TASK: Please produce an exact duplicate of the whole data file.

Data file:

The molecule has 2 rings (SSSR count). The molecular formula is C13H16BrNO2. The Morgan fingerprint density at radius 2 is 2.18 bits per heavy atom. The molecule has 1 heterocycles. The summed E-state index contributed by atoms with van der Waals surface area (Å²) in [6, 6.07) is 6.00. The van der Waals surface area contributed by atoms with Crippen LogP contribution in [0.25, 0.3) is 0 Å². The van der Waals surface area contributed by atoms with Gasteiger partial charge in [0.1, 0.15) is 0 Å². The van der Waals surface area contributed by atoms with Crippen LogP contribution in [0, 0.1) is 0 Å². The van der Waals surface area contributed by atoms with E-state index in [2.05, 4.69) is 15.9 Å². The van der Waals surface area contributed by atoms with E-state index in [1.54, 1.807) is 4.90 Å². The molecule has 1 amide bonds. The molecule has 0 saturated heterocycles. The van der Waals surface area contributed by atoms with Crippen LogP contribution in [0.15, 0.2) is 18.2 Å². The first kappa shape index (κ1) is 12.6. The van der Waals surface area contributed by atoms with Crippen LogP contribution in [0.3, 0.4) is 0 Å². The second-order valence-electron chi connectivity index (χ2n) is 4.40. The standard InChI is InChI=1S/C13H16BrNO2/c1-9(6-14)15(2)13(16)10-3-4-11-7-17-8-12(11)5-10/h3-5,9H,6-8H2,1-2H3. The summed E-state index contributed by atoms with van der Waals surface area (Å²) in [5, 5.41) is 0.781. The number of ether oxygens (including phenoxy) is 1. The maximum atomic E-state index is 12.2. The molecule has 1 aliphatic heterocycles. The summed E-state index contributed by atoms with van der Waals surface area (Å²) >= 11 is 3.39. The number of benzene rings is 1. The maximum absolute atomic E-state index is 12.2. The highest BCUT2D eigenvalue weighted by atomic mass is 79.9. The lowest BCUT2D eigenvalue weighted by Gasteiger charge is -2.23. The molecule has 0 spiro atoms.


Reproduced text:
The molecule has 2 rings (SSSR count). The molecular formula is C13H16BrNO2. The Morgan fingerprint density at radius 2 is 2.18 bits per heavy atom. The molecule has 1 heterocycles. The summed E-state index contributed by atoms with van der Waals surface area (Å²) in [6, 6.07) is 6.00. The van der Waals surface area contributed by atoms with Crippen LogP contribution in [0.25, 0.3) is 0 Å². The van der Waals surface area contributed by atoms with Gasteiger partial charge in [0.1, 0.15) is 0 Å². The van der Waals surface area contributed by atoms with Crippen LogP contribution in [0, 0.1) is 0 Å². The van der Waals surface area contributed by atoms with E-state index in [2.05, 4.69) is 15.9 Å². The van der Waals surface area contributed by atoms with E-state index in [1.54, 1.807) is 4.90 Å². The molecule has 1 amide bonds. The molecule has 0 saturated heterocycles. The van der Waals surface area contributed by atoms with Crippen LogP contribution in [0.15, 0.2) is 18.2 Å². The first kappa shape index (κ1) is 12.6. The van der Waals surface area contributed by atoms with Crippen LogP contribution in [0.3, 0.4) is 0 Å². The second-order valence-electron chi connectivity index (χ2n) is 4.40. The standard InChI is InChI=1S/C13H16BrNO2/c1-9(6-14)15(2)13(16)10-3-4-11-7-17-8-12(11)5-10/h3-5,9H,6-8H2,1-2H3. The summed E-state index contributed by atoms with van der Waals surface area (Å²) in [5, 5.41) is 0.781. The number of ether oxygens (including phenoxy) is 1. The maximum atomic E-state index is 12.2. The molecule has 1 aliphatic heterocycles. The summed E-state index contributed by atoms with van der Waals surface area (Å²) >= 11 is 3.39. The number of benzene rings is 1. The maximum absolute atomic E-state index is 12.2. The highest BCUT2D eigenvalue weighted by atomic mass is 79.9. The lowest BCUT2D eigenvalue weighted by Gasteiger charge is -2.23. The molecule has 0 spiro atoms.